Tuesday, January 10, 2012

The Fall

I grew up in a place without trees.  There was no grass.  Yards were concrete and we dreamed of flowers.  Sometimes my brother and I would draw them with chalk.  It wasn’t the same.  We had only ever seen pictures on the TV; they were vibrant, beautiful and far away.  I sometimes touched the pixelated petals, imagining them soft, fragrant, in a vase or garden I could touch.
 
Seasons never came.  In the same way we dreamed of flowers we dreamed of snow or autumn leaves.  A long time ago children made snow angels, leapt into piles of fresh foliage.  There was a oneness with nature in the old films.

I will never forget the day that it was almost autumn.  My brother and I had finished downloading education for the day into our cerebral processors when it happened.  A leaf blew into the yard, just visible out our window.  We rushed to see it closer.  Another fell and then another.  It was a beautiful spectacle.  I raced my brother out the door.

Like children from another century piles of dark brown crinkled leaves lay before us.  I ran with all the speed I could gather and jumped.

Strangely, it was not the sensation I imagined.  I coughed as black dust stung my eyes.  My clothes lit up with the tiniest embers.  The sky was black and growing blacker.  From the distance a factory of immense proportions loomed.  Our leaves weren’t leaves but paper burnt and littered on the ground.

15 comments:

  1. Sad. Thank goodness for conservationists or this may be tomorrow's reality. There is a green belt of farms and vineyards that runs between my town and the next. I hope it stays. I like to bike there, and sit there, and drive there. It is an oasis away from the city. It is my Central Park. Interesting piece Ben Ditty!

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  2. This is a great piece! It reminds me of the short story by Ray Bradbury about the girl on Venus who gets shut inside the closet when the sun comes out for a day.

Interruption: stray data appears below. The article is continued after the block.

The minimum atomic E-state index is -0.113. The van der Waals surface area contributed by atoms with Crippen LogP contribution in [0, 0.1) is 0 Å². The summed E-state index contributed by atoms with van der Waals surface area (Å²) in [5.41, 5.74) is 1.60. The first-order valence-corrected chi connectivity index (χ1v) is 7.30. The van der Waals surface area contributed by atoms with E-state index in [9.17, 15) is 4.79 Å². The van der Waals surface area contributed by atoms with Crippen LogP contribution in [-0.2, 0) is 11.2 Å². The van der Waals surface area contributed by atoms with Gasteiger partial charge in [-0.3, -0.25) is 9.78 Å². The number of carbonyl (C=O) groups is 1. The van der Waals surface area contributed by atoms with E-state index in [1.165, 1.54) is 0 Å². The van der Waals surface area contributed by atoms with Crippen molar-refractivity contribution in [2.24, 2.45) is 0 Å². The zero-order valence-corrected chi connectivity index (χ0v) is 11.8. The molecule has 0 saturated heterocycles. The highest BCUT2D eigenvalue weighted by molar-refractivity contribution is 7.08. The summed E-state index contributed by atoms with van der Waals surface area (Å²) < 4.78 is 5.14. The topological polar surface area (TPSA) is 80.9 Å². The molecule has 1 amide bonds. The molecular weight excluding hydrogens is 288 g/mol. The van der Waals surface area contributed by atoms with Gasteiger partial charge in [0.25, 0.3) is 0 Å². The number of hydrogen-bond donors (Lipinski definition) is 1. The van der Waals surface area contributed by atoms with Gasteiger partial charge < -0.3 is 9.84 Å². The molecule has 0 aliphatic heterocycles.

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  3. oh can I give it to you straight.....? can I.

    Oh, I seldom wait for the green light.

    here I go...

    I read this over and over again.

    loved, rolled in the first three paragraphs.

    loathed the last two

    why?

    I hadn't a clue

    sat with it, read it again and again and then realized.... I so wanted it to be real. I couldn't let that image go... the one you painted in paragraphs one to three.

    so....back to YOU. your writing. its ....captivating (ugh, please shannon come up with something more clever than that)

    its...so you (said as if I know you because you gave so much I swear I do)

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  4. Oh! Sadly beautiful, expressed so nicely. I wish it to never be a reality. If we won't save nature then we will be racing for even a single seed like you raced for that fallen piece.

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  5. how ironic. i enjoyed your enthusiasm as a kid in the scene you built. the fall can have two meanings, and that's cool, too. it's a good piece. the first sentence is shiny and sharp.

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  6. Annie: That does sound lovely. I hope it stays a long, long time.

    Maria: I remember that one! :-)

    Fern: Thanks :)

    Aporia: Thank you so much, Aporia :)

    G Monk: I hope you always give it to me straight :) I really liked the image I started with too. I hadn't really thought much about the beginning much before I started writing. There was just an image while looking at a fire we had. The paper sort of looks like leaves. What if I were to play in it? I can't? What if I were a kid and it was all I had? What a tragically ironic premise. I should write a story ;-)

    Shreya: Too true, Shreya. It's an interesting spin, I found. Humans found a way to survive after destroying nature yet there's a profound sense of loss for doing so. Hoping it never happens either.

    Ed: Thanks, Ed :) I tried to convey a childhood enthusiasm tied with marred adulthood.

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  7. Another piece with which I can relate...nicely done.

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  8. Jack: Thanks Jack :) Buut how did you relate? ;)

    Sm: Thanks sm :)

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  9. Love this...Just when I thought you would have your "nature" moment it was nothing but burnt paper.

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